An anonymous letter in the Examiner for 13 February 1814 attacked Turner's submission as unfair to young artists and because it was late, and protested that the picture ‘is not an original composition, being really a direct copy of Lord Egremont's Claude’, and indeed it is very close to Claude's Jacob with Laban and his Daughters (see plate 567). Thornbury even suggests that it was painted as a pendant for Lord Egremont (1862, i, p. 296). Turner varied the architectural forms and some of the figures, but all the main elements of the compositions are the same. Finberg (1961, pp. (208–9) justifies the similarity by the British Institution's requirement that the winning landscape should be ‘proper in Point of Subject and Manner to be a Companion’ to a work by Claude or Poussin, but this seems in fact only to have been true for the first year of the premiums, 1807. However, the requirement may well have prompted Turner's treatment.

Significantly, perhaps, Lord Egremont, who was to have been on the British Institution's jury, failed to appear on the day. It is even possible, as Kathleen Nicholson has suggested, that the central nymph who looks out directly at the spectator in what seems to be a mocking way is a deliberate gesture of defiance to the British Institution, another of whose patrons, the Marquess of Stafford, owned Claude's treatment of the same subject. Kathleen Nicholson has pointed out that the choice of the subject is also in itself an attack on the British Institution. The Apulian shepherd was transformed into a wild olive tree with bitter berries as a punishment for mimicking a group of nymphs. Turner, in his imitation of a landscape by Claude, was attacking the British Institution's encouragement of imitation of Old Masters. In his subtle improvements on his model he also rebutted Sir George Beaumont's attacks on him for debasing Claude's style. The same year, at the Royal Academy, Turner exhibited his own personal reinterpretation of Claude, Dido and Æneas (No. 129 [N00494]). It therefore seems likely that Turner's painting, sent in deliberately late, was intended to tease the officers of the British Institution.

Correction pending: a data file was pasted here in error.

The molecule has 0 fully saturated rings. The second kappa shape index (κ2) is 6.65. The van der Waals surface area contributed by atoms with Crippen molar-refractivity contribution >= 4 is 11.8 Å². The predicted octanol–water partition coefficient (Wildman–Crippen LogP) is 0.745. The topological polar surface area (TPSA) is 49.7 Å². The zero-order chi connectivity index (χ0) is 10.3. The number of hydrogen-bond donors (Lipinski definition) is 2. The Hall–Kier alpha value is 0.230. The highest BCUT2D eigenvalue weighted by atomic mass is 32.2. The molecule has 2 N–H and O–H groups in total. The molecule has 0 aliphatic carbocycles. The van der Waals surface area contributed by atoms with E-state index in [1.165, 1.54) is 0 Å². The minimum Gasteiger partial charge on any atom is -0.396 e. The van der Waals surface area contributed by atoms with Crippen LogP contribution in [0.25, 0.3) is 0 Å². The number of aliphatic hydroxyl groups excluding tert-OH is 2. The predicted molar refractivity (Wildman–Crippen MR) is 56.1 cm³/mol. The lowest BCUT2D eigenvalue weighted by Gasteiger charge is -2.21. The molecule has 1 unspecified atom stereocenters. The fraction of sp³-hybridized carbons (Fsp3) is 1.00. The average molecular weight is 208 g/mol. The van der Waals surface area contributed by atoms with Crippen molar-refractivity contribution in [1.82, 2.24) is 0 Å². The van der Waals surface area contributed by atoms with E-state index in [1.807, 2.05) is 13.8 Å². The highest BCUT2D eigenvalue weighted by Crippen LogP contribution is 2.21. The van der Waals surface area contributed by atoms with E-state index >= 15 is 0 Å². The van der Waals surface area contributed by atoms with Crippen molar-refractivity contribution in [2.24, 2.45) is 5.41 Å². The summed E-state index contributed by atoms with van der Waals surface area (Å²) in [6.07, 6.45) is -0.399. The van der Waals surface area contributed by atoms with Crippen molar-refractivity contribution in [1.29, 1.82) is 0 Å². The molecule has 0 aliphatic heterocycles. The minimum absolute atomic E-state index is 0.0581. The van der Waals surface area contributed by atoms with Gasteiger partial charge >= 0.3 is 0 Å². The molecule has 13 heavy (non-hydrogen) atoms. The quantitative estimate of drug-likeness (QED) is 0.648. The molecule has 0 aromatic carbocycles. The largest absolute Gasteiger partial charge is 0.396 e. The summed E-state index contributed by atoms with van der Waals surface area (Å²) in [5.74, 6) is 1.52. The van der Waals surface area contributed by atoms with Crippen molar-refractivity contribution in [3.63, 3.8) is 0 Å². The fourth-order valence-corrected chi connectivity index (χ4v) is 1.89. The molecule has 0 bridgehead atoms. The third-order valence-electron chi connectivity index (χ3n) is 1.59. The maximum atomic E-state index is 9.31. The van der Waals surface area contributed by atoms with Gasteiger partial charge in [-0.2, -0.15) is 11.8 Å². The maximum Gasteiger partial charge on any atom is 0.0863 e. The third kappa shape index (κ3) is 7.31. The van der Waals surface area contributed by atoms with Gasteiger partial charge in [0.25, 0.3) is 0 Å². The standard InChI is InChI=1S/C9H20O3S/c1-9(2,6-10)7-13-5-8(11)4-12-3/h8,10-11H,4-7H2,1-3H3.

William Hazlitt, writing in the Morning Chronicle for 5 February 1814, found Turner's dependence on Claude an advantage. ‘All the taste and all the imagination being borrowed, his powers of eye, hand and memory, are equal to anything.’ He attacked the figures as even worse than Claude's and found ‘the utter want of a capacity to draw a distinct outline with the force, the depth, the fulness, and precision of this artist's eye for colour ... truly astonishing.’ A review in Robert Hunt's The Examiner for 6 February 1814 calls the picture ‘an exquisite copy of Claude Lorraine’ but by 17 April the same paper was attacking Turner's effrontery in putting in for the British Institution's prize.

That this picture was on view in Turner's gallery in 1835 is suggested by the account in the Spectator for 26 April 1835: ‘At the other end of the gallery, is another green landscape: a classical composition, with a long stately bridge crossing a river, Claude-like in arrangement and tone, having equal space and repose, with greater solidity of substance ... We wish Turner would return to the sober beauty and elaborate truth of his earlier works, and cease “to gild refined gold and paint the lily”.’

There are composition sketches in the ‘Woodcock Shooting’ and ‘Chemistry and Apuleia’ sketchbooks and a drawing for the group of figures in the latter (CXXIX-41 and CXXXV-66 verso to 68 verso; and CXXXV-65 verso and 66 respectively).

Published in:
Martin Butlin and Evelyn Joll, The Paintings of J.M.W. Turner, revised ed., New Haven and London 1984